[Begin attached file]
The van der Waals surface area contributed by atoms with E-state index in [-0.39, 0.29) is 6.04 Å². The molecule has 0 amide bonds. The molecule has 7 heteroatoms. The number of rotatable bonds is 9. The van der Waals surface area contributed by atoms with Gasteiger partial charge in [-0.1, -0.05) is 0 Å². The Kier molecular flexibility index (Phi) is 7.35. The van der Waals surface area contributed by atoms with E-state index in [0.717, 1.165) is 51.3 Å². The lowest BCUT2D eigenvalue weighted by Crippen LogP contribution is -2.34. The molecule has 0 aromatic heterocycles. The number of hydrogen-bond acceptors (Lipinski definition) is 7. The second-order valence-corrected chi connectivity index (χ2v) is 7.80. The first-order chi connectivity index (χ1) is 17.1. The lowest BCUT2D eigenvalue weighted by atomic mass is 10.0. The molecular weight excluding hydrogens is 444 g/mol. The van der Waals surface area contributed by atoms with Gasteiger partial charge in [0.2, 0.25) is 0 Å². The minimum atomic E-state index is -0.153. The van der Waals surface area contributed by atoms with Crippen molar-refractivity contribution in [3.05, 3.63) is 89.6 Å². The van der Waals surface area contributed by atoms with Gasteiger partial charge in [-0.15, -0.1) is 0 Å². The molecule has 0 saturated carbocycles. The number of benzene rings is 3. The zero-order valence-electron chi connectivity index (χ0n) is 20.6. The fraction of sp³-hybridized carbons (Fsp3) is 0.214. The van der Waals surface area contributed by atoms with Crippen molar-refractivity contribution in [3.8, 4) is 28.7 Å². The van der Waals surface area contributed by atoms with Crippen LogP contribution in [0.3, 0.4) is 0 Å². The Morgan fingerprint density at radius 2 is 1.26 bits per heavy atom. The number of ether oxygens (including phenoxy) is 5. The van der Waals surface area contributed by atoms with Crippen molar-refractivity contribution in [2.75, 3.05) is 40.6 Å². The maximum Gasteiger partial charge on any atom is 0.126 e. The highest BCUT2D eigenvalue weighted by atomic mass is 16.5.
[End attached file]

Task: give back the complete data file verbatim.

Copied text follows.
The van der Waals surface area contributed by atoms with E-state index in [-0.39, 0.29) is 6.04 Å². The molecule has 0 amide bonds. The molecule has 7 heteroatoms. The number of rotatable bonds is 9. The van der Waals surface area contributed by atoms with Gasteiger partial charge in [-0.1, -0.05) is 0 Å². The Kier molecular flexibility index (Phi) is 7.35. The van der Waals surface area contributed by atoms with E-state index in [0.717, 1.165) is 51.3 Å². The lowest BCUT2D eigenvalue weighted by Crippen LogP contribution is -2.34. The molecule has 0 aromatic heterocycles. The number of hydrogen-bond acceptors (Lipinski definition) is 7. The second-order valence-corrected chi connectivity index (χ2v) is 7.80. The first-order chi connectivity index (χ1) is 17.1. The lowest BCUT2D eigenvalue weighted by atomic mass is 10.0. The molecular weight excluding hydrogens is 444 g/mol. The van der Waals surface area contributed by atoms with Gasteiger partial charge in [0.2, 0.25) is 0 Å². The minimum atomic E-state index is -0.153. The van der Waals surface area contributed by atoms with Crippen molar-refractivity contribution in [3.05, 3.63) is 89.6 Å². The van der Waals surface area contributed by atoms with Gasteiger partial charge in [-0.15, -0.1) is 0 Å². The molecule has 0 saturated carbocycles. The number of benzene rings is 3. The zero-order valence-electron chi connectivity index (χ0n) is 20.6. The fraction of sp³-hybridized carbons (Fsp3) is 0.214. The van der Waals surface area contributed by atoms with Crippen molar-refractivity contribution in [3.8, 4) is 28.7 Å². The van der Waals surface area contributed by atoms with Crippen LogP contribution in [0.3, 0.4) is 0 Å². The Morgan fingerprint density at radius 2 is 1.26 bits per heavy atom. The number of ether oxygens (including phenoxy) is 5. The van der Waals surface area contributed by atoms with Crippen molar-refractivity contribution in [2.75, 3.05) is 40.6 Å². The maximum Gasteiger partial charge on any atom is 0.126 e. The highest BCUT2D eigenvalue weighted by atomic mass is 16.5.